The correlation coefficients between the NBI values and productivity of Signal grass, although statistically significant, were low and varied from 0.39 to 0.74. This is probably related to the fact that for the relationship NBI X productivity, the productivity variation was also dependent on other non nutritional factors. Relationships between NBI and productivity with high dispersion of points in studies to generate DRIS norms, originating relatively low R^{2} values, were also obtained by Wadt et al. (1998) for eucalyptus and Wadt et al. (1999) for coffee. In both cases, it was possible to observe that high values of NBI only occurred in low productivity, as it was also found for Signal grass.

Comparing the combinations of criteria of choice of ratios among nutrients (R and F values) and methods to calculate DRIS indices, it was observed that the fittings between the NBI values and productivity were similar in all the cases. In studies comparing DRIS methods for citrus in the State of São Paulo, Santos, W. (1997) verified that the Jones method was better than the others.

The percentage of agreement between DRIS methods and the criterion of sufficiency range was used to define the best diagnosis method for Signal grass, considering all the nutrients evaluated in the experiment carried out with this grass collected at the Mundo Novo farm and grown with combinations of nitrogen and sulfur rates. For this, it was verified the number of samples with concentrations classified as deficient (below the appropriate), as appropriate and as in excess (above the appropriate) for the criterion of sufficiency range and the number of samples with indicative DRIS indices of deficiency (DRIS indices of the nutrient lower than zero and DRIS indices, in module, higher than the NBIa), of appropriate nutrition (DRIS indices lower than or equal to NBIa) and of excess (DRIS indices of nutrient above zero and DRIS indices, in module, higher than to NBIa) for the DRIS methods.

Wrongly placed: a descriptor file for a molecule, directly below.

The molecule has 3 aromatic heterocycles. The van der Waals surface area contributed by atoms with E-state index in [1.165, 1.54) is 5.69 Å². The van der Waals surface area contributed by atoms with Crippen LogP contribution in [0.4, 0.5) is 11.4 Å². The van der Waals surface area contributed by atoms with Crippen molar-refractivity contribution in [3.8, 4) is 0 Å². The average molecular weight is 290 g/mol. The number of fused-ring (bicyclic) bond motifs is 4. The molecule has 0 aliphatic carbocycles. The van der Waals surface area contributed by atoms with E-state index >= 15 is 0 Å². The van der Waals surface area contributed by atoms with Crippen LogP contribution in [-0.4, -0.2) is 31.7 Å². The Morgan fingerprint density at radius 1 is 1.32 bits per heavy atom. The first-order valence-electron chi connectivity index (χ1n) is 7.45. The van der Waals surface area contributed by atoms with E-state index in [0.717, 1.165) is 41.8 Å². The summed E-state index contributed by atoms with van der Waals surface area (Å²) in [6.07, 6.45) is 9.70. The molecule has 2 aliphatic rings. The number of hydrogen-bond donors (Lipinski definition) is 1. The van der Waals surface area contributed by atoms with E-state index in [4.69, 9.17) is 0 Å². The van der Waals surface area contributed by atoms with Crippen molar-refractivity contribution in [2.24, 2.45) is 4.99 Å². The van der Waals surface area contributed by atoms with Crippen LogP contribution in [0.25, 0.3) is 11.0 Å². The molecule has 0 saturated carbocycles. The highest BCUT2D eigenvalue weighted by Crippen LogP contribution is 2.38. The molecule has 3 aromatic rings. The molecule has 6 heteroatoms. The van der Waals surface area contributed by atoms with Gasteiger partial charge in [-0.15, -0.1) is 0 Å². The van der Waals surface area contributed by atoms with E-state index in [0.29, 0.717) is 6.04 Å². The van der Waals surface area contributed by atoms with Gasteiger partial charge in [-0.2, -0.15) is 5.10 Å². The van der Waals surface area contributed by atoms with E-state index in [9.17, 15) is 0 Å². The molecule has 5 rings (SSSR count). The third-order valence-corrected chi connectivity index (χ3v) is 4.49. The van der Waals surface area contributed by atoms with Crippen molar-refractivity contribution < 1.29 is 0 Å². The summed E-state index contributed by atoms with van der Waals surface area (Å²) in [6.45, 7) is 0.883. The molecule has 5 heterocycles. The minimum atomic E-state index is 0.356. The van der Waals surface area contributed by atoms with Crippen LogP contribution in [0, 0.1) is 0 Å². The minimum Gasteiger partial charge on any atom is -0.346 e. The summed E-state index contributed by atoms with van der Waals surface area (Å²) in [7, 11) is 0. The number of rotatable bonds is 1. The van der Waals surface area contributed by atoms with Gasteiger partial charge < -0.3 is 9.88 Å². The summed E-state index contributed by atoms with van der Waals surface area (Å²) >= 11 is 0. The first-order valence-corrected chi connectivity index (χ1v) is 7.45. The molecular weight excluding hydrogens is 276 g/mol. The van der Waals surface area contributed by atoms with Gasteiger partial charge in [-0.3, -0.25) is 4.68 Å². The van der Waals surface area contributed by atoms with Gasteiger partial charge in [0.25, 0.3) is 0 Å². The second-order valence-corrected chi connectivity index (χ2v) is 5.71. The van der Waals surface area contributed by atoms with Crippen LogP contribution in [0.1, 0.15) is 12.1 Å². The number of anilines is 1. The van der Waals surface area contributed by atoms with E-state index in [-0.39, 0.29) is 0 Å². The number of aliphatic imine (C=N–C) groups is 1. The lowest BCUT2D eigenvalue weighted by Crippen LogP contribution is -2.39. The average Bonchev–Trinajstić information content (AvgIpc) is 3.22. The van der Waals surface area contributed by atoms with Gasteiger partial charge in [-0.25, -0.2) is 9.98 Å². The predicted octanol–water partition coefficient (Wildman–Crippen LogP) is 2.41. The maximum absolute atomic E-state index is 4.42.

The variation in the percentage of agreement in the nutritional diagnosis varied between 62.5% and 100%, among the evaluated models (Table 2). The number of agreements among the evaluated DRIS methods either by using the F value or the R value and the criterion of sufficiency range were similar. The lowest percentage of agreements for the diagnosis using DRIS and the sufficiency range criterion was obtained for the nitrogen. The results showed that for nitrogen the sufficiency range criterion identified greater number of deficient plants than the DRIS method.

Comparing the average of results obtained using both criteria of choice for the ratio order of nutrients (F value and R value), it was found similar results for the types of criteria, indicating that both can be used for Signal grass. On the other hand, Nick (1998) for coffee plants and Mourão Filho et al. (2002) for "Valencia" orange trees observed that the criterion of R value was better than the F value.

**ACKNOWLEDGEMENTS**

The authors gratefully acknowledge Waldssimiler Teixeira de Mattos for supplying part of the necessary data for this work, and Anacleto Ranulfo dos Santos, Plínio Marcos Frare and Renata Aparecida Martim for their help in conducting some of the experiments cited in this paper.

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Received April 08, 2005

Accepted October 05, 2005

**Corresponding author <famontei@esalq.usp.br>*